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Government Local

DeKalb OK's video gambling on first reading

DeKALB – The DeKalb City Council voted 6-1 to approve an ordinance that would legalize video gambling at certain establishments within city limits.

But this was only the ordinance’s first reading. At their Aug. 27 meeting, the council will vote a second time on the ordinance. Should it pass then, it will become law.

Seventh Ward Alderwoman Monica O’Leary was the only one on the council to vote against the ordinance. Third Ward Alderwoman Kristen Lash indicated that she opposed the measure, but she had to leave the meeting before the vote.

The state legalized video gambling in 2009 to allow only bars, truck stops, and fraternal & veteran organizations with liquor licenses to have the terminals. But the council’s ordinance initially restricted the terminals to businesses with Class A and Class C liquor licenses.

However, at the urging of Keith Tatevich, the owner of Mardi Gras Lanes, 1730 Sycamore Road, the council amended the ordinance to include Class J license holders (the only holder being Mardi Gras Lanes).

The council also included a five-year sunset provision, meaning that the ordinance would automatically expire in 2017 unless the city council votes to renew it.

City officials initially estimated that these restrictions would limit the number of businesses that can have terminals to 23.

If each business installed the maximum of five terminals – which includes a $25 fee per terminal – the city plans to rake in $261,625 a year in total tax revenue.

These figures, however, do not count revenue from the addition of Mardi Gras Lanes. Assuming the bowling alley installs all five terminals, the expected annual revenue from the city’s perspective would increase to $273,000.

These potential revenues were not enough to persuade Lash to support the ordinance. She said she would not vote for the terminals as they would divert revenues from already-struggling city businesses.

“The money going into the machines could mean the difference of them going under,” Lash said. “It’s something that doesn’t make a lot of sense to me.”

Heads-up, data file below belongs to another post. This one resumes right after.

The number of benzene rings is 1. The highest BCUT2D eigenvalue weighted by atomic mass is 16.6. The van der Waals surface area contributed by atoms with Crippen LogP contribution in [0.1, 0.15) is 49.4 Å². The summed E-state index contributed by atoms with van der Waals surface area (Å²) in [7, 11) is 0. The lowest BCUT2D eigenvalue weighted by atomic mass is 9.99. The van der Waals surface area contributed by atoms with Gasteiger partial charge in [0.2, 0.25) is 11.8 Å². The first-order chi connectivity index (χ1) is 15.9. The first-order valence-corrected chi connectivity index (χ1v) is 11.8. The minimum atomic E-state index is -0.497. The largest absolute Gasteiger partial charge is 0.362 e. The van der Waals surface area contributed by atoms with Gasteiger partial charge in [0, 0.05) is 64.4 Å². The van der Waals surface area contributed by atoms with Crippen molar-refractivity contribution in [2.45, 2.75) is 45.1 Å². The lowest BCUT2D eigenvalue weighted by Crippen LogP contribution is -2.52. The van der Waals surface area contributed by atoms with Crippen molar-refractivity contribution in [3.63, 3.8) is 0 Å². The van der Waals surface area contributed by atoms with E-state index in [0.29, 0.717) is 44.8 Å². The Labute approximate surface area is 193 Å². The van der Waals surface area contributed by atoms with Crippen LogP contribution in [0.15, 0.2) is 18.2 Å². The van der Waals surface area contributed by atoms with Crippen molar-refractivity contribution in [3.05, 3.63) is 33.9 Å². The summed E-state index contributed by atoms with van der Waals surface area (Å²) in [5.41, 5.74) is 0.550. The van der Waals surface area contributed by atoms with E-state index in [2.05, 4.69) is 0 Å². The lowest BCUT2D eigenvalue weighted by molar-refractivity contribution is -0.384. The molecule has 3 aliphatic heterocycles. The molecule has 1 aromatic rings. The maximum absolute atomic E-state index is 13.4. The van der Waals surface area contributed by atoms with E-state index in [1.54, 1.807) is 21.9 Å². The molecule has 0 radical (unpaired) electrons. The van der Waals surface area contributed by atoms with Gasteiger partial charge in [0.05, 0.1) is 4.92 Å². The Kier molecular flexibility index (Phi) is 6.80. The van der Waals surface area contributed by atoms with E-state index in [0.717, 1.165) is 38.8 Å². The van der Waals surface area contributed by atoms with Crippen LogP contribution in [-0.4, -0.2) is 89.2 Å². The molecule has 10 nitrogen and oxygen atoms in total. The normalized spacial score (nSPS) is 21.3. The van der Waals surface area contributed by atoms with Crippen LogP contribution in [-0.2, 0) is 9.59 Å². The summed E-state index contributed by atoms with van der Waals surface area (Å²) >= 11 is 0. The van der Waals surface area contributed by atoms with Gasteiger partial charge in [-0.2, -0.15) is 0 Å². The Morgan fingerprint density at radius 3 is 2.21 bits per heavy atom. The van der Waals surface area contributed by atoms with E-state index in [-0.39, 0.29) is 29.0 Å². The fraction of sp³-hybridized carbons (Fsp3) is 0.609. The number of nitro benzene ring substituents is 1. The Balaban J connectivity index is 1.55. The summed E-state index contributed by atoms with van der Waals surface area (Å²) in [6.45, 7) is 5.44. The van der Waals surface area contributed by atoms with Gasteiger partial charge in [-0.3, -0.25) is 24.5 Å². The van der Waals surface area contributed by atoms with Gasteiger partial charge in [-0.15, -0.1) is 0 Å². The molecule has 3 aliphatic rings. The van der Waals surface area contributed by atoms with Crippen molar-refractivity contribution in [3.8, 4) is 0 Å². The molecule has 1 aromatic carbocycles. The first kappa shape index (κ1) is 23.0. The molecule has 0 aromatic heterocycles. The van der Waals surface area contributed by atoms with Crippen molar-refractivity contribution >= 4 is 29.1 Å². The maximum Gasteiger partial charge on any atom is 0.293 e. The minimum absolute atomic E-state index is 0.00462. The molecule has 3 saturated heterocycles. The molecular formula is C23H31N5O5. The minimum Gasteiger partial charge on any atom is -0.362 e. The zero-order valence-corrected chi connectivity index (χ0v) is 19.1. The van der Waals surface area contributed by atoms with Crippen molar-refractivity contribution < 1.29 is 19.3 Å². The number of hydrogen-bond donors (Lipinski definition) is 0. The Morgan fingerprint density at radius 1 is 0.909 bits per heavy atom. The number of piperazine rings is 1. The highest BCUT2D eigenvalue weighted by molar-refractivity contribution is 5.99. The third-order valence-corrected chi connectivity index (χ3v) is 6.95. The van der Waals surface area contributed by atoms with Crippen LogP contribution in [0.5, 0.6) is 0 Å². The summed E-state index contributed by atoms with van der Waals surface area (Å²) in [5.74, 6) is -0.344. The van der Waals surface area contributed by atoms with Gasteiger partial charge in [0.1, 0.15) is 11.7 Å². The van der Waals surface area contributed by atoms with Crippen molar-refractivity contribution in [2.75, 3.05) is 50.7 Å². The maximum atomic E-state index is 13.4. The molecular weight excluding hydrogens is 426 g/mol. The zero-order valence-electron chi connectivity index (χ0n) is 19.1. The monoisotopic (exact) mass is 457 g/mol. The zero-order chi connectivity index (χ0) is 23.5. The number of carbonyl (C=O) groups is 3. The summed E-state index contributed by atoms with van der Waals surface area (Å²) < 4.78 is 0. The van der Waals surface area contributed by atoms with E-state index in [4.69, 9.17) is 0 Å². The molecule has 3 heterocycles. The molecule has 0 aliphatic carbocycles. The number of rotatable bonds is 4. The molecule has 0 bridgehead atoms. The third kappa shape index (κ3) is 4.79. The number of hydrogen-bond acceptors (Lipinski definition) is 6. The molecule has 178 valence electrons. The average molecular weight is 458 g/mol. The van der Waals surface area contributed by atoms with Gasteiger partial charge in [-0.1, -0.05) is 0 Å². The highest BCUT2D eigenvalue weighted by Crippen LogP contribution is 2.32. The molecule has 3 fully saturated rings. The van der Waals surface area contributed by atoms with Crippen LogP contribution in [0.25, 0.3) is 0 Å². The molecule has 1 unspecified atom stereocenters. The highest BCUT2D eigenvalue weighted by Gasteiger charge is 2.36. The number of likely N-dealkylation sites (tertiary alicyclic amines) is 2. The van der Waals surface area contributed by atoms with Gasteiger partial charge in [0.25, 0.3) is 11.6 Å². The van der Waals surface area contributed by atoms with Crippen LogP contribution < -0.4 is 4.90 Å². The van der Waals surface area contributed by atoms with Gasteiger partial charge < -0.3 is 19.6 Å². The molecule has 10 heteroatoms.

But Fourth Ward Alderman Brendon Gallagher reiterated his support for bringing gambling terminals to the city.

“I think with online gambling, I think with bingo, I think with the state of Illinois looking at gambling with the lottery,” Gallagher said. “... It’s a contentious issue, and I think it’s an easy issue for the city of DeKalb to look at.”

Residents and business owners also spoke out on the controversial issue Monday. Supporters of legalizing the terminals point out the potential revenues that business owners and the city can earn.

Nick Lennox, director of business development at Accel Entertainment, a gambling terminal operator, ran off a list of how much revenue the ordinance could provide the city and the state. Lennox said the state could collect more than $1 billion in revenue, and that the terminals will help fund construction projects at Northern Illinois University.

Earl Sullivan, owner of Sullivan’s Tap, 722 E. Lincoln Highway, said he supported legalization, but he said the revenue issue is unknown.

“We honestly don’t know. Until it happens, we honestly don’t know,” Sullivan said. But he added that the city can always opt out of it in the future.

The ordinance’s critics argue that gambling would inflict a heavy social cost – and by extension, a heavy economic cost – on the community. Carolyn Watson, 74, of Sycamore, said allowing gambling in the city would “destroy families.”

“It’s destructive to the community. It’s destructive to the family,” Watson said, who described gambling as a regressive tax. “What can happen is that the judgment – with the alcohol and addictiveness of gambling – the person who’s gambling can clean out the family bank account.”

Another gambling opponent, John Anderson, also took issue with the ordinance.

“Is their anything government won’t do to enhance its revenue stream?” Anderson said, adding that the revenue will come from the city’s poorest residents.

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